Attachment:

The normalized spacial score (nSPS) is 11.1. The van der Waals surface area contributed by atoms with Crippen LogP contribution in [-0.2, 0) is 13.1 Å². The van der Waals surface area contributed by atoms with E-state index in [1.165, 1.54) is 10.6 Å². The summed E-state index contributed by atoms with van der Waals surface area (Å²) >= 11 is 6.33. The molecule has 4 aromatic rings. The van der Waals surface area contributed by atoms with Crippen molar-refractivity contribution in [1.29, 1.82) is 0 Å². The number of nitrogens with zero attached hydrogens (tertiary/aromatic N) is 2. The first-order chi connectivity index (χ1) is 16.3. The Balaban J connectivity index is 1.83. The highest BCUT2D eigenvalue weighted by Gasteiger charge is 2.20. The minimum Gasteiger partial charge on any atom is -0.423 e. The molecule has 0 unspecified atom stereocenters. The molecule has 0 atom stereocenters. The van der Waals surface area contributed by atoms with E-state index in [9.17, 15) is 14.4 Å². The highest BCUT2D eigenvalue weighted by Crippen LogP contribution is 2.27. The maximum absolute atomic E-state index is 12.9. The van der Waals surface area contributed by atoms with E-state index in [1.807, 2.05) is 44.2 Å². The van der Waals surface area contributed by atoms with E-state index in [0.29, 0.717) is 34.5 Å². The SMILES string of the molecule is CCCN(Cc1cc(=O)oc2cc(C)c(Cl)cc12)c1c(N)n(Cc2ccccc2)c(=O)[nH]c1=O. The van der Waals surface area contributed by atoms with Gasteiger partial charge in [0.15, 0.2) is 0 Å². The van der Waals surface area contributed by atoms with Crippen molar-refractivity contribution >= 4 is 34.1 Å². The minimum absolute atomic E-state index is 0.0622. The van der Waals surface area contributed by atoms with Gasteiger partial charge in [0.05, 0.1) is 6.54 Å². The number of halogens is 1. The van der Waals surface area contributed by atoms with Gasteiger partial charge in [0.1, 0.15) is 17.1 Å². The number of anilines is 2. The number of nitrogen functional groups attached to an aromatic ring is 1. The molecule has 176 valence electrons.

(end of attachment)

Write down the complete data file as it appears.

The normalized spacial score (nSPS) is 11.1. The van der Waals surface area contributed by atoms with Crippen LogP contribution in [-0.2, 0) is 13.1 Å². The van der Waals surface area contributed by atoms with E-state index in [1.165, 1.54) is 10.6 Å². The summed E-state index contributed by atoms with van der Waals surface area (Å²) >= 11 is 6.33. The molecule has 4 aromatic rings. The van der Waals surface area contributed by atoms with Crippen molar-refractivity contribution in [1.29, 1.82) is 0 Å². The number of nitrogens with zero attached hydrogens (tertiary/aromatic N) is 2. The first-order chi connectivity index (χ1) is 16.3. The Balaban J connectivity index is 1.83. The highest BCUT2D eigenvalue weighted by Gasteiger charge is 2.20. The minimum Gasteiger partial charge on any atom is -0.423 e. The molecule has 0 unspecified atom stereocenters. The molecule has 0 atom stereocenters. The van der Waals surface area contributed by atoms with E-state index in [9.17, 15) is 14.4 Å². The highest BCUT2D eigenvalue weighted by Crippen LogP contribution is 2.27. The maximum absolute atomic E-state index is 12.9. The van der Waals surface area contributed by atoms with E-state index in [1.807, 2.05) is 44.2 Å². The van der Waals surface area contributed by atoms with E-state index in [0.29, 0.717) is 34.5 Å². The SMILES string of the molecule is CCCN(Cc1cc(=O)oc2cc(C)c(Cl)cc12)c1c(N)n(Cc2ccccc2)c(=O)[nH]c1=O. The van der Waals surface area contributed by atoms with Gasteiger partial charge in [0.15, 0.2) is 0 Å². The van der Waals surface area contributed by atoms with Crippen molar-refractivity contribution >= 4 is 34.1 Å². The minimum absolute atomic E-state index is 0.0622. The van der Waals surface area contributed by atoms with Gasteiger partial charge in [0.05, 0.1) is 6.54 Å². The number of halogens is 1. The van der Waals surface area contributed by atoms with Gasteiger partial charge in [0.1, 0.15) is 17.1 Å². The number of anilines is 2. The number of nitrogen functional groups attached to an aromatic ring is 1. The molecule has 176 valence electrons.